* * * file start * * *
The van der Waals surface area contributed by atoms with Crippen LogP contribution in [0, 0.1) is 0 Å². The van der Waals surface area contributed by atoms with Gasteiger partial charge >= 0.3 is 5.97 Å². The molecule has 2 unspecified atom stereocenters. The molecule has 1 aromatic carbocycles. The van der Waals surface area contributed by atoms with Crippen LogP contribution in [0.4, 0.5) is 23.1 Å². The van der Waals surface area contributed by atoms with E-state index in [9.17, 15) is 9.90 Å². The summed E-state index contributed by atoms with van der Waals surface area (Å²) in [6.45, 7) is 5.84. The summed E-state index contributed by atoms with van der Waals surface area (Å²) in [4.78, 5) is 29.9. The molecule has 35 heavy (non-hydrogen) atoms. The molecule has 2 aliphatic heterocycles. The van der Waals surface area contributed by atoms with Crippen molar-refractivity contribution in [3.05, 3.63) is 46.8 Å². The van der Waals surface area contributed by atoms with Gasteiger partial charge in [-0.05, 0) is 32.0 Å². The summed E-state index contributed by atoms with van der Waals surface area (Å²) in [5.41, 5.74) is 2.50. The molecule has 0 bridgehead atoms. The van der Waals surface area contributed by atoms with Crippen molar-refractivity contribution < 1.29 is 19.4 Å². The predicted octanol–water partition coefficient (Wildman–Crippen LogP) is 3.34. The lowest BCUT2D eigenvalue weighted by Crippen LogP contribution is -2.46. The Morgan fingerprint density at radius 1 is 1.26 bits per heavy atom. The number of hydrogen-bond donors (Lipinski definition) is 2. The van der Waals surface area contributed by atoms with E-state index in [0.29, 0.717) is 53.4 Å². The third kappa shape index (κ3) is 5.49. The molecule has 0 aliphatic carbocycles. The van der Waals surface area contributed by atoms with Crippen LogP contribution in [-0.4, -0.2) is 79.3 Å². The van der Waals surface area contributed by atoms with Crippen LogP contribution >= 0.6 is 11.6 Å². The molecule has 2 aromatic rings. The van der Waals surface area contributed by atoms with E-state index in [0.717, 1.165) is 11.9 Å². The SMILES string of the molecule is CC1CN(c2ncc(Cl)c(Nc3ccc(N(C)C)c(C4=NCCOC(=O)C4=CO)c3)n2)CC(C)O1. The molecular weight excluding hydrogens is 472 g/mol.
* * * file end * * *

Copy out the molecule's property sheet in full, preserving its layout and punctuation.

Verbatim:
The van der Waals surface area contributed by atoms with Crippen LogP contribution in [0, 0.1) is 0 Å². The van der Waals surface area contributed by atoms with Gasteiger partial charge >= 0.3 is 5.97 Å². The molecule has 2 unspecified atom stereocenters. The molecule has 1 aromatic carbocycles. The van der Waals surface area contributed by atoms with Crippen LogP contribution in [0.4, 0.5) is 23.1 Å². The van der Waals surface area contributed by atoms with E-state index in [9.17, 15) is 9.90 Å². The summed E-state index contributed by atoms with van der Waals surface area (Å²) in [6.45, 7) is 5.84. The summed E-state index contributed by atoms with van der Waals surface area (Å²) in [4.78, 5) is 29.9. The molecule has 35 heavy (non-hydrogen) atoms. The molecule has 2 aliphatic heterocycles. The van der Waals surface area contributed by atoms with Crippen molar-refractivity contribution in [3.05, 3.63) is 46.8 Å². The van der Waals surface area contributed by atoms with Gasteiger partial charge in [-0.05, 0) is 32.0 Å². The summed E-state index contributed by atoms with van der Waals surface area (Å²) in [5.41, 5.74) is 2.50. The molecule has 0 bridgehead atoms. The van der Waals surface area contributed by atoms with Crippen molar-refractivity contribution < 1.29 is 19.4 Å². The predicted octanol–water partition coefficient (Wildman–Crippen LogP) is 3.34. The lowest BCUT2D eigenvalue weighted by Crippen LogP contribution is -2.46. The Morgan fingerprint density at radius 1 is 1.26 bits per heavy atom. The number of hydrogen-bond donors (Lipinski definition) is 2. The van der Waals surface area contributed by atoms with E-state index in [0.29, 0.717) is 53.4 Å². The third kappa shape index (κ3) is 5.49. The molecule has 0 aliphatic carbocycles. The van der Waals surface area contributed by atoms with Crippen LogP contribution in [-0.4, -0.2) is 79.3 Å². The van der Waals surface area contributed by atoms with Crippen LogP contribution >= 0.6 is 11.6 Å². The molecule has 2 aromatic rings. The van der Waals surface area contributed by atoms with E-state index in [0.717, 1.165) is 11.9 Å². The SMILES string of the molecule is CC1CN(c2ncc(Cl)c(Nc3ccc(N(C)C)c(C4=NCCOC(=O)C4=CO)c3)n2)CC(C)O1. The molecular weight excluding hydrogens is 472 g/mol.